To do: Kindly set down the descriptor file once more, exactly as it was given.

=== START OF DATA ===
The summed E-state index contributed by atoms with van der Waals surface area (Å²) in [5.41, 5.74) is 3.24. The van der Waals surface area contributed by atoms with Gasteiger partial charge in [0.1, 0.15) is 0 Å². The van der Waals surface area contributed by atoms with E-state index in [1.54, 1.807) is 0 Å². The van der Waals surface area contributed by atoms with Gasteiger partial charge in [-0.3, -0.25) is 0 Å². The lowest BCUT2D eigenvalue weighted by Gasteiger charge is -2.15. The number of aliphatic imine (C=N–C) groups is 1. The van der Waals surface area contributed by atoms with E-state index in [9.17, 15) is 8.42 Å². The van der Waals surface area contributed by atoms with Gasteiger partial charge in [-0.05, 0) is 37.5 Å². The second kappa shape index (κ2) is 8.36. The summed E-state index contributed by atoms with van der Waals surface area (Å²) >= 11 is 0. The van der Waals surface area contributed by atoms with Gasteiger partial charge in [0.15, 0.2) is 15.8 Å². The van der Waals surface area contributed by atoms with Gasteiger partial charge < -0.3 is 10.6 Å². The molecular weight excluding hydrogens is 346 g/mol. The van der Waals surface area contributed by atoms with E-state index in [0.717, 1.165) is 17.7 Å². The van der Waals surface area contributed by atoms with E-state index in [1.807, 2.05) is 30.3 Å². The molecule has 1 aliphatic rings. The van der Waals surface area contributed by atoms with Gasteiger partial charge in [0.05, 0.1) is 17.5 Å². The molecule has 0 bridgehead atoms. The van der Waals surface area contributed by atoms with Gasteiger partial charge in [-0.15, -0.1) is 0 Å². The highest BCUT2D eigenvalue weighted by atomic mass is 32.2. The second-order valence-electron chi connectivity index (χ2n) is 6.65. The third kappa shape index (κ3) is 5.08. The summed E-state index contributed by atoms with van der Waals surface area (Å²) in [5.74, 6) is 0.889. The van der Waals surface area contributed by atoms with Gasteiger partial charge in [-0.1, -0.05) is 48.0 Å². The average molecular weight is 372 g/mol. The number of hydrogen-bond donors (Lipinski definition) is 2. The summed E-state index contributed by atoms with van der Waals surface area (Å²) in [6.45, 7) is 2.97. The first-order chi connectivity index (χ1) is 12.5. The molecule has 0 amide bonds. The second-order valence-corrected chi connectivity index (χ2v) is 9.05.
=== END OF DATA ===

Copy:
The summed E-state index contributed by atoms with van der Waals surface area (Å²) in [5.41, 5.74) is 3.24. The van der Waals surface area contributed by atoms with Gasteiger partial charge in [0.1, 0.15) is 0 Å². The van der Waals surface area contributed by atoms with E-state index in [1.54, 1.807) is 0 Å². The van der Waals surface area contributed by atoms with Gasteiger partial charge in [-0.3, -0.25) is 0 Å². The lowest BCUT2D eigenvalue weighted by Gasteiger charge is -2.15. The number of aliphatic imine (C=N–C) groups is 1. The van der Waals surface area contributed by atoms with E-state index in [9.17, 15) is 8.42 Å². The van der Waals surface area contributed by atoms with Gasteiger partial charge in [-0.05, 0) is 37.5 Å². The second kappa shape index (κ2) is 8.36. The summed E-state index contributed by atoms with van der Waals surface area (Å²) >= 11 is 0. The van der Waals surface area contributed by atoms with Gasteiger partial charge in [0.15, 0.2) is 15.8 Å². The van der Waals surface area contributed by atoms with Gasteiger partial charge < -0.3 is 10.6 Å². The molecular weight excluding hydrogens is 346 g/mol. The van der Waals surface area contributed by atoms with E-state index in [0.717, 1.165) is 17.7 Å². The van der Waals surface area contributed by atoms with E-state index in [1.807, 2.05) is 30.3 Å². The molecule has 1 aliphatic rings. The van der Waals surface area contributed by atoms with Gasteiger partial charge in [0.05, 0.1) is 17.5 Å². The molecule has 0 bridgehead atoms. The van der Waals surface area contributed by atoms with Gasteiger partial charge in [-0.15, -0.1) is 0 Å². The highest BCUT2D eigenvalue weighted by atomic mass is 32.2. The second-order valence-electron chi connectivity index (χ2n) is 6.65. The third kappa shape index (κ3) is 5.08. The summed E-state index contributed by atoms with van der Waals surface area (Å²) in [5.74, 6) is 0.889. The van der Waals surface area contributed by atoms with Gasteiger partial charge in [-0.1, -0.05) is 48.0 Å². The average molecular weight is 372 g/mol. The number of hydrogen-bond donors (Lipinski definition) is 2. The summed E-state index contributed by atoms with van der Waals surface area (Å²) in [6.45, 7) is 2.97. The first-order chi connectivity index (χ1) is 12.5. The molecule has 0 amide bonds. The second-order valence-corrected chi connectivity index (χ2v) is 9.05.